Thursday, August 19, 2010
SACRAMENTO, Calif. – Fury over state budget cuts brought downtown Sacramento to a standstill August 18 as a protest at the State Capitol forced officers to shut down nearby streets for several hours, ending in 22 arrests.
The protesters, some in wheelchairs, started marching from the north steps of the State Capitol after 1:30 p.m., angry about cuts proposed by Gov. Arnold Schwarzenegger to in-home health care services. They carried an effigy of the governor holding an ax and wearing a sign reading “Cuts Kill.”
“We are trying to get them to abandon the cuts only budget,” protester Cathy Webster said.
Demonstrators say they were frustrated by the lawmakers’ stalemate over the budget and their inability to fix the state’s $19 billion deficit.
Event coordinator Mary Ignatius said it was intended to remind policymakers “that real people’s lives are at stake” in budget cuts.
The march temporarily clogged downtown Sacramento streets and at least one woman clashed with officers on duty.
Officers say they detained event organizer Jessica Rothaar and issued a total of 22 citations during the demonstration.
Protesters said it was a small price to pay to get their message out.
“The fact that I had to stand in the street with many people in wheel chairs or people who otherwise were disabled, blocking traffic to get the attention of our lawmakers is pretty sad,” said Webster, a protester who was released after being cited.
“There are many people suffering from this budget who will suffer more if we don’t have a just and responsible solution to the state budget,” said Evan Levang of Independent Living Services from Chico.
“I hope people understand that the inconvenience we gave the drivers was so small compared to the message we hope people got,” said Jessica Lehman, a protester who was also arrested and released.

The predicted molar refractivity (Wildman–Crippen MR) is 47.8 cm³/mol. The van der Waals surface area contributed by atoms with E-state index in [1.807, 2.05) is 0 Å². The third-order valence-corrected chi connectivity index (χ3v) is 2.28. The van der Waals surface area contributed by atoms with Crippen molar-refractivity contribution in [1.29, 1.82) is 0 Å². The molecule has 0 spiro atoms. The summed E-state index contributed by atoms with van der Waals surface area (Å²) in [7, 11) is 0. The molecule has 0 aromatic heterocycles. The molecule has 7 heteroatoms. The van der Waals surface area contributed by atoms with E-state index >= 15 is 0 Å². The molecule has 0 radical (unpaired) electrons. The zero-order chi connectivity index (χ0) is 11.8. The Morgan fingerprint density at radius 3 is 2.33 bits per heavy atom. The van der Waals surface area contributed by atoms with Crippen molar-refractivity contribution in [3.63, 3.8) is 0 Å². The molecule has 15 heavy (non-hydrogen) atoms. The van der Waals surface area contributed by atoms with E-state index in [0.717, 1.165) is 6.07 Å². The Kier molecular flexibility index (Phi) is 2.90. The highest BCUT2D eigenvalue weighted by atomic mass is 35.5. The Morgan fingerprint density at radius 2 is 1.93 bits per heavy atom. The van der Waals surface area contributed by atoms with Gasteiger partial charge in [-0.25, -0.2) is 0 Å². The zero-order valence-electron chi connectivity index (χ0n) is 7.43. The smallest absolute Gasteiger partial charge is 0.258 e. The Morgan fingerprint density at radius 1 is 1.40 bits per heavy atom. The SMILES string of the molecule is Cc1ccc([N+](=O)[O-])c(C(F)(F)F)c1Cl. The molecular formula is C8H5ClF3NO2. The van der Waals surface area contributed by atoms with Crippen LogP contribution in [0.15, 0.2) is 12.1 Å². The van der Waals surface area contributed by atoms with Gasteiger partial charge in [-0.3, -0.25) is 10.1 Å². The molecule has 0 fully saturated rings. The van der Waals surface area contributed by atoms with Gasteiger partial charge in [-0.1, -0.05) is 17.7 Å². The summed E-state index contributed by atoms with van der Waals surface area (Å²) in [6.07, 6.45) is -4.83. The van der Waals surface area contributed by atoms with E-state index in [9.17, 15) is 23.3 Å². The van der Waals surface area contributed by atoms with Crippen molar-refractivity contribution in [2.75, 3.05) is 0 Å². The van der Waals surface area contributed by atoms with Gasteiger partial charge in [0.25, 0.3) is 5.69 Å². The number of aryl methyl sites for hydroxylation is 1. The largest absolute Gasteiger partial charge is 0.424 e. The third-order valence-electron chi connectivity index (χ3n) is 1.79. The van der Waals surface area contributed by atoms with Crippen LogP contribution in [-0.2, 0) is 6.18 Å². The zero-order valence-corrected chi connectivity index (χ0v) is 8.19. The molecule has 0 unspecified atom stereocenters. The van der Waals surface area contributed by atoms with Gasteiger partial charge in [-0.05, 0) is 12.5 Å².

The march forced police to reroute downtown traffic away from l Street. They re-opened the street just before 5 p.m. in time for rush hour traffic.
August 18, 2010
Sacramento police said they had arrested two protesters for resisting arrest, and are trying to persuade other protesters to leave.
The street blockage began about 2:45 p.m.
The civil disobedience was an unplanned offshoot of a Capitol rally and march by a coalition of senior citizen, working parents and disability rights groups, among others, said Mary Ignatius, who helped coordinate the event.
“It’s important for these people to be here because they need to remind our governor and our Legislature that real people’s lives are at stake,” said Ignatius, who said she is from the Health and Human Services Network, a coalition of advocacy groups.
Dozens of people participated in the march and rally, but only a fraction of them opted to risk arrest by blocking L Street.
Ignatius said the civil disobedience will send an urgent message about the desperation that protesters feel about the budget.
“The inconvenient truth is that these drastic cuts are going to hurt these people way more (than arrest),” she said. “And doing civil disobedience is a way to amplify what that really means.”
The protest rally and march featured a 10-foot-tall effigy of Gov. Arnold Schwarzenegger raising a bloody ax.
Participating groups included the California Foundation of Independent Living Centers, Health Access, United Domestic Workers, California Immigrant Policy Center, California Hunger Action Coalition, Alzheimers Services of the East Bay, and the Alliance of Retired Americans, according to a flier distributed by Ignatius.
Photo by Hector Amezcua